Disney, other parks add metal detectors for the holidays
With the nation increasingly concerned about safety in public, three major theme parks announced Thursday that they are adding security measures including metal detectors ahead of the busy holiday season.
Officials at Disney, Universal and SeaWorld's Florida theme parks said all three parks will be using metal detector screening for guests as they enter.
In addition, Disney is discontinuing the sale of toy guns at both its Florida and California parks and will no longer allow those items to be brought in.
The moves come at a time when many public venues worldwide are stepping up security efforts to thwart possible terrorism or other attacks after recent violence in Paris and San Bernardino, California.
Disney will be randomly selecting guests for secondary screening but wouldn't say how long the measures would be in place. Universal says its metal detector use is a test and won't discuss specific future plans. SeaWorld says guests can expect bag checks and wand metal detector checks.
"We continually review our comprehensive approach to security and are implementing additional security measures, as appropriate," Disney said in an emailed statement.
Disney is also no longer allowing guests 14 years and older to wear costumes into its parks. The change is to assist security personnel screen guests more effectively as they enter and while inside the parks.
Dan Gross, president of the Brady Campaign to Prevent Gun Violence, said in a statement that although the changes at the parks are being made with the safety of their guests in mind, it is disheartening that they have to be enacted.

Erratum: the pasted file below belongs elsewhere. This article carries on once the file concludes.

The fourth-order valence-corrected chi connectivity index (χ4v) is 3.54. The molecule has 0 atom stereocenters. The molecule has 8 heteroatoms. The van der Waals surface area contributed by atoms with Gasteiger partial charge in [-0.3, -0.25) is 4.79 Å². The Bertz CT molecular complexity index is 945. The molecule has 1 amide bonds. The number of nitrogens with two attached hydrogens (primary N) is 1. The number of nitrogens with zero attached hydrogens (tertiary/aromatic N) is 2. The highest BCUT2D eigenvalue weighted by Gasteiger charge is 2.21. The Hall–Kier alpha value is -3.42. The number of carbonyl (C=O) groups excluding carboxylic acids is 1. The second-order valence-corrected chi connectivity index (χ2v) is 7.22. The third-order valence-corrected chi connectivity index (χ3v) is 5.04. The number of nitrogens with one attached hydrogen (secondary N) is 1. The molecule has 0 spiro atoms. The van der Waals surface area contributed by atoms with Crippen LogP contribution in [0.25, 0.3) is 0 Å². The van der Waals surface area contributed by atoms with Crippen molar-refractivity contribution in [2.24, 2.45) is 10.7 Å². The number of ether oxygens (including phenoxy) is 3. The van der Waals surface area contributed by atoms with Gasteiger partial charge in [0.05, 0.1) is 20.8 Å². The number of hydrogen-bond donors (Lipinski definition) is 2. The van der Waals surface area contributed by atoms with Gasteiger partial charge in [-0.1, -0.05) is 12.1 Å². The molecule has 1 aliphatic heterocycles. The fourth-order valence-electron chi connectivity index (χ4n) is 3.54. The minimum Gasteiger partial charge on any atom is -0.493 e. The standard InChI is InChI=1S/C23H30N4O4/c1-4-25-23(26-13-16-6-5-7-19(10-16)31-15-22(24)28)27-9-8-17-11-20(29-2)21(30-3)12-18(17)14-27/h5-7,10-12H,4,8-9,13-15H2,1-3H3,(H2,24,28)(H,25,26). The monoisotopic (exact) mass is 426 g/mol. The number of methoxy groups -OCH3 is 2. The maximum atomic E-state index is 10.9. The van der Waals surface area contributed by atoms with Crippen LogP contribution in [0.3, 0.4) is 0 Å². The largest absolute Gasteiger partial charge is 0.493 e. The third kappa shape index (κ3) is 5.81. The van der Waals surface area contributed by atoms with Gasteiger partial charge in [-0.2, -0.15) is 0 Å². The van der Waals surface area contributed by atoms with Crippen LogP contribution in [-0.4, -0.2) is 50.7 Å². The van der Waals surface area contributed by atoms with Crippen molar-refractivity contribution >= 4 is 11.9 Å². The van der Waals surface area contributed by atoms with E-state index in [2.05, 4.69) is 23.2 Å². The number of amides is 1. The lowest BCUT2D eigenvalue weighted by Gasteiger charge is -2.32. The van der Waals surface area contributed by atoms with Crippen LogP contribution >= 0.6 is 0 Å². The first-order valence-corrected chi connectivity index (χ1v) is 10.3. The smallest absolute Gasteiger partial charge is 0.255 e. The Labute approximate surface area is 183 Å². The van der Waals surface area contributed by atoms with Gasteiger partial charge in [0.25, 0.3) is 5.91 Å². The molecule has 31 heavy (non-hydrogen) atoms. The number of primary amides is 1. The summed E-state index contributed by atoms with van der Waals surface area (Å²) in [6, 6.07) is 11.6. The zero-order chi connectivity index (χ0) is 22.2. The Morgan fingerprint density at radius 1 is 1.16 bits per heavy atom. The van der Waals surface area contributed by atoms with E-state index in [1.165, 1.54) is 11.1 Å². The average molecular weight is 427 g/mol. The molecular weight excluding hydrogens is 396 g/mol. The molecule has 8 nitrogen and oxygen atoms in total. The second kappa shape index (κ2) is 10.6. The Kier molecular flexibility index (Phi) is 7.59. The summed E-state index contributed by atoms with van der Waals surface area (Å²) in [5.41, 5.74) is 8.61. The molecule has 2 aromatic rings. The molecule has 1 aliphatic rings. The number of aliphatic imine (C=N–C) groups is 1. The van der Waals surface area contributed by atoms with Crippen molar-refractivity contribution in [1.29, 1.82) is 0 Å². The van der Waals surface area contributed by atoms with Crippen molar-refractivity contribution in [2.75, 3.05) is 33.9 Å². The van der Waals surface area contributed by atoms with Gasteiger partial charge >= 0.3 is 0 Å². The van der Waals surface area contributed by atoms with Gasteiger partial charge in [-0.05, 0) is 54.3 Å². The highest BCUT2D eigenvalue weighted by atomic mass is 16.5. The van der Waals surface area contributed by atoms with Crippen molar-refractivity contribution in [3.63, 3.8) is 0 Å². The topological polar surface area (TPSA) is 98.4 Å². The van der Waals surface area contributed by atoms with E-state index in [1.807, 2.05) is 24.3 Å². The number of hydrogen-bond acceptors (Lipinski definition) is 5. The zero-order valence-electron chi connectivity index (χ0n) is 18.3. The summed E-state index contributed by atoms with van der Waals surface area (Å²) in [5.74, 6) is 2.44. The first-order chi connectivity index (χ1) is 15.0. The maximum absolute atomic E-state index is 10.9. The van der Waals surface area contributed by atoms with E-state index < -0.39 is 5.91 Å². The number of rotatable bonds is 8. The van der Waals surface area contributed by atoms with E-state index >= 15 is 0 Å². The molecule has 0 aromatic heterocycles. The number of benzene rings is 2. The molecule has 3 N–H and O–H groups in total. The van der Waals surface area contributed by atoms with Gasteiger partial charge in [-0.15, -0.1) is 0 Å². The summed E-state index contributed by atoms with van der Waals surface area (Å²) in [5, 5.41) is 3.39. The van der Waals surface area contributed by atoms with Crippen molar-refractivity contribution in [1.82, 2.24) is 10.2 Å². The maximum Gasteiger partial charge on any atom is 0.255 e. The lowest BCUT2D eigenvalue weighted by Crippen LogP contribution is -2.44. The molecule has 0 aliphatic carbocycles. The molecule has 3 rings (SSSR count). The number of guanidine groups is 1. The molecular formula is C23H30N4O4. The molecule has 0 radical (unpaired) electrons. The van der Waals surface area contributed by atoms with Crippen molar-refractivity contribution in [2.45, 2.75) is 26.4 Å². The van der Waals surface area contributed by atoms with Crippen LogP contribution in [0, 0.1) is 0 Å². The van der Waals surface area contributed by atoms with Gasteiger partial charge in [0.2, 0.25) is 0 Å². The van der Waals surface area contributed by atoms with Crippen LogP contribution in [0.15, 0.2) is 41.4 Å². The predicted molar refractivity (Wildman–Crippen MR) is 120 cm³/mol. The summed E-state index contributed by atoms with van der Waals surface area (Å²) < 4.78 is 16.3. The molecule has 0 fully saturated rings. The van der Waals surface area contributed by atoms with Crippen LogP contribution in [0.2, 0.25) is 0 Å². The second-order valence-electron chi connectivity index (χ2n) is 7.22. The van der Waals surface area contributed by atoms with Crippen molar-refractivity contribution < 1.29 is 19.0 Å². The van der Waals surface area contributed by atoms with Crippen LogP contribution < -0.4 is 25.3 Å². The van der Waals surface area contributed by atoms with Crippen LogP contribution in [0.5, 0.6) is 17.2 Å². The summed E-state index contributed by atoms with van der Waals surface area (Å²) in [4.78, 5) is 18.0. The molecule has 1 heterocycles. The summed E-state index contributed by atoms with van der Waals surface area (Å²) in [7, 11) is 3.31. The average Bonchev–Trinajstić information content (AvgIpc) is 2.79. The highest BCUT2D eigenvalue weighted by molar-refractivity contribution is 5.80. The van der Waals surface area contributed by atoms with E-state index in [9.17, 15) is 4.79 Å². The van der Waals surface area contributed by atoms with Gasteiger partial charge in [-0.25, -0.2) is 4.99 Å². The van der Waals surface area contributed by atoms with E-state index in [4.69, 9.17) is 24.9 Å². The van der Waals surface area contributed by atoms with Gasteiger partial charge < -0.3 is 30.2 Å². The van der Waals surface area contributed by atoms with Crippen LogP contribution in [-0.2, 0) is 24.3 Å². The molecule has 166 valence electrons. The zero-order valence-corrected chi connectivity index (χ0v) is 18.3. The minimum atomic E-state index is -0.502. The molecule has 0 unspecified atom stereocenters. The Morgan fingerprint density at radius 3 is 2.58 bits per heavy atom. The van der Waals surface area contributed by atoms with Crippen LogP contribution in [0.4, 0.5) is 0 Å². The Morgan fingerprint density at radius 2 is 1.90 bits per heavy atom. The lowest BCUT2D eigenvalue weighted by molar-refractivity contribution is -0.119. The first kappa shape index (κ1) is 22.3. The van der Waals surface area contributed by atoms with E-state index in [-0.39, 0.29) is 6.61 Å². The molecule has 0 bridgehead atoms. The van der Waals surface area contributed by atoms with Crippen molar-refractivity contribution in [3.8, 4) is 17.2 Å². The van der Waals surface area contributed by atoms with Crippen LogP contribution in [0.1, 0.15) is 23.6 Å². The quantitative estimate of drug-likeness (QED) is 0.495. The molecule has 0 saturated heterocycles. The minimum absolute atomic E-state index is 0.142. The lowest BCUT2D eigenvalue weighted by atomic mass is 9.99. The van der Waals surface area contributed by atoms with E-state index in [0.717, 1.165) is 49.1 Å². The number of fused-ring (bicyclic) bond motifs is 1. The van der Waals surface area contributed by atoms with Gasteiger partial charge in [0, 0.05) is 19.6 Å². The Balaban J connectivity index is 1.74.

"Now, families can't even go to `The Happiest Place on Earth' to escape the realities of gun violence in this country," Gross said.
Disney doesn't broadly discuss specifics about its security, but measures at Disney World have increased in recent weeks, in both visible and nonvisible ways for its visitors. There has been additional uniformed local law enforcement and specially trained dogs patrolling key areas.
Universal spokesman Tom Schroder said in an email that its security changes will apply to both Universal Orlando Resort and Universal Studios Hollywood. He said that it is a test and not a response to any specific concern.
"We want our guests to feel safe when they come here," he said in a statement. "This test is a natural progression for us as we study best practices for security in today's world."
Metal detectors have previously been used by Universal to screen guests during its annual Halloween Horror Nights haunted house attraction.
Six Flags theme parks already require all guests to pass through metal detectors and undergo bag checks, according to its website.
SeaWorld spokeswoman Becca Bides said it stays in close communication with law enforcement at all levels regarding local, regional, national and world events.
"The safety of our guests and team members along with the welfare of our animals have always been our top priority," SeaWorld said in a statement. "Like other major attractions and venues, we continually evaluate our existing comprehensive security plans."
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